Cognitive Symptoms in Schizophrenia

There are frequently many cognitive symptoms in schizophrenia (sometimes termed neurocognitive symptoms) There is a wealth of evidence that at least 70% of schizophrenia patients will be affected. This occurs at the onset of the disease, before diagnosis, and also during treatment. The cognitive symptoms in schizophrenia are important, perhaps even more so than positive symptoms, because they correlate to social outcomes, work, independent living and social relationships. Furthermore neurocognitive functioning is an predictor of response to psychiatric rehabiliattion. Studies suggest that the neurocognitive impairment is present in the premorbid and prodromal stage, but not to the same degree as at the onset of psychosis, that deficits are stable with little fall-off during lifetime, and that longterm neuroleptic medication does not appear to alter the course of the cognitive deficit.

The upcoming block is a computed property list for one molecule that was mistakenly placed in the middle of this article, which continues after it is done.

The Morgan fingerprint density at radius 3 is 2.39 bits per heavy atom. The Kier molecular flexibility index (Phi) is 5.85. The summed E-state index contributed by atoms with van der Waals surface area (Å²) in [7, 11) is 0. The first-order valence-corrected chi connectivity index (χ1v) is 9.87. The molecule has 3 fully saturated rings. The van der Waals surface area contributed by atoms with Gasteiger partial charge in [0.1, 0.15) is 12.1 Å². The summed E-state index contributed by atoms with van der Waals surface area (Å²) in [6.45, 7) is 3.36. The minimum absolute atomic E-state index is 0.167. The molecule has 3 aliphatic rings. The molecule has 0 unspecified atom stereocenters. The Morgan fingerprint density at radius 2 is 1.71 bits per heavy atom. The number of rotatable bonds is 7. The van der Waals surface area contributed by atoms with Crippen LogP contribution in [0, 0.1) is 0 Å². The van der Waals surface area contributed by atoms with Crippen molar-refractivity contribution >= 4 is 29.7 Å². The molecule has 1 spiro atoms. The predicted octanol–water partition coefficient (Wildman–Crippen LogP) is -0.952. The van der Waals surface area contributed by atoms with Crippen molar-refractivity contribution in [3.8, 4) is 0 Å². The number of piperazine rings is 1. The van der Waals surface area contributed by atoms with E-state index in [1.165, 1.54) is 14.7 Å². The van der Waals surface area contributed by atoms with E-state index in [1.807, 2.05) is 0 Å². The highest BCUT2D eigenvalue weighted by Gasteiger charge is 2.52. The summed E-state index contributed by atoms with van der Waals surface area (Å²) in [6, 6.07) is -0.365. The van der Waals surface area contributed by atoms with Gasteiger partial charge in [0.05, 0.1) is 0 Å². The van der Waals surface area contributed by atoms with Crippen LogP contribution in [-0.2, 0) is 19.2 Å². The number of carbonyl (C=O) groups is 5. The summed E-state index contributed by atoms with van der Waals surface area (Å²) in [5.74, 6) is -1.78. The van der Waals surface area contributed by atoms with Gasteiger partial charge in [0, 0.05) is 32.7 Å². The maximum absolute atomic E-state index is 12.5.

What are these schizophrenia cognitive symptoms? This includes a vast array of domains: verbal memory, attention and processing speed, non-verbal memory, language, visuospatial abilities, learning, higher executive functions (judgement, conceptual and abstract thinking, monitoring and adjusting), social cognition and motor skills. This is a simplistic breakdown.

Currently available drug treatment has little effect on cognition and social functioning. Cognitive remediation therapy (CRT) has been in development for the past 40 years and it employs a variety of methods to improve cognitive functioning. It has had some success in treating neurocognitive deficits, functioning and symptoms. The present viewpoint is that CRT results in modest improvements on psychological testing, and also has a positive effect on functional outcomes when combined with psychiatric rehabilitation.



References
Am J Psych 2007;164;1791-1802
Schiz Res 2005;75;15-26
Neurophys 2009;23(3)315-336




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